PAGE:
The value of 4 from the state code RAM42 is added to the multiplexer 53 and the value of 9 is selected from the register 85. Thus, the value is supplied to the multiplexer 51 through the multiplexer 53 to select the frequency divider 61 as is apparent from Table 5. As described hereinabove, since no pulses are supplied and a 0 normally remains, only the 0 is normally supplied through the multiplexer 51 to the AND gate 54. As a result, the value of the J-RAM41 remains 11111111(2). On the other hand, the value of 4 from the state code RAM42 is fed to the multiplexer 52. As a result, the value 1111(2) of the 5 bits from the least significant bit of the envelope ROM7 is provided to the B terminal of the comparator 48 through the multiplexer 52 from the register 75. Since the value of the J-RAM41 remains unchanged at 11111111(2), the five bits value, from the least significant bit, from the full adder 47 becomes 11111 (2) so that the value of the data at the A terminal of the comparator 49 does not exceed the value of the B terminal. Accordingly, since the A>B terminal of the comparator 49 permanently becomes 0 and the output of the AND gate 50 remains 0, the state code RAM42 remains 4. As a result, unless a new key is assigned, from the microcomputer 3, to the RAM address 1, the value 11111111(2) is permanently stored in the J-RAM and 4 remains in the state code RAM42. The final envelope data of the fall-down envelope of the envelope ROM7, i.e., a condition where the envelope has been fallen down (condition of no sounds) remains.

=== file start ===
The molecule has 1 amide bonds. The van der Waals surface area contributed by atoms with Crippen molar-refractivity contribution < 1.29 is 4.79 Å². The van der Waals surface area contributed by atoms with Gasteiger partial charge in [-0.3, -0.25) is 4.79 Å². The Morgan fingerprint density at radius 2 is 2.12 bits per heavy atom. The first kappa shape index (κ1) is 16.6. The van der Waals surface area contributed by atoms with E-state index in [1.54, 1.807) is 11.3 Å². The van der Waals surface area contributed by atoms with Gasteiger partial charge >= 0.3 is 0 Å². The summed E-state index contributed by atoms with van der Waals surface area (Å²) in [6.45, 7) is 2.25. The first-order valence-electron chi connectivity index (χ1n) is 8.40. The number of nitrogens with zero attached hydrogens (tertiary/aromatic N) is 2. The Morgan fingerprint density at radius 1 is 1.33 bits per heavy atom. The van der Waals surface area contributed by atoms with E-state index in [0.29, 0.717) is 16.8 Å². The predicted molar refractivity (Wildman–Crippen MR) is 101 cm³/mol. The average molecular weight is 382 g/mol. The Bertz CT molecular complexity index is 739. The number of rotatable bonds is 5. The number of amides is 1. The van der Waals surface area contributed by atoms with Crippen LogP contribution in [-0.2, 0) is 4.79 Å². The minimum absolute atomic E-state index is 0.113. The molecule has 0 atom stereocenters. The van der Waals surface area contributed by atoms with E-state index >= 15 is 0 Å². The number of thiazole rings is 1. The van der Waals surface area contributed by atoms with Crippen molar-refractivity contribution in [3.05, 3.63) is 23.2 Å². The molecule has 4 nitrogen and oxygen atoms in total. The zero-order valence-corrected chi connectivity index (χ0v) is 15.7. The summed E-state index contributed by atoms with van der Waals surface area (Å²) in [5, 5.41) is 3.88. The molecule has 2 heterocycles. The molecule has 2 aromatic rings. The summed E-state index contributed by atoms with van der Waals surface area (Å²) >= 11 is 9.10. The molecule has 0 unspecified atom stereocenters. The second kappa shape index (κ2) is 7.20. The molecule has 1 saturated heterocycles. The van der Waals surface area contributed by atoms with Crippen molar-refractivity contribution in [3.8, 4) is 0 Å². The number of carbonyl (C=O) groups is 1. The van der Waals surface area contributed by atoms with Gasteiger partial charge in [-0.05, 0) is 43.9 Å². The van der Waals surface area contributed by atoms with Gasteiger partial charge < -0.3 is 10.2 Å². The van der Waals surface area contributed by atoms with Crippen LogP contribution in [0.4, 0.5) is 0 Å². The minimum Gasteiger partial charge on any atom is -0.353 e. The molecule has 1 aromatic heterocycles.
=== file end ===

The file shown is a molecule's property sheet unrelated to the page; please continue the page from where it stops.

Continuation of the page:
The ADSR envelope obtained by the above description is shown in FIG. 12. It can be easily understood from the above description that the attack time, the decay time, the sustain level and the release time can be freely changed when the initial value to be written from the microcomputer 3 in each of the A-RAM43, D-RAM44, S-RAM45, R-RAM46 is changed. As is apparent from FIG. 5, the attack time, the decay time and the release time become shorter when the initial values, to be written in the A-RAM43, D-RAM44 and R-RAM46, are rendered smaller, and become longer when the initial values are rendered larger. Also, as is apparent from FIG. 9, when the initial value to be written in the S-RAM becomes closer to 10000(2), the sustain level becomes larger. When it becomes closer to 11111(2), the sustain level becomes smaller. Since the ADSR envelope can be freely set as described hereinabove, most of the simulations for existing musical instruments can be realized.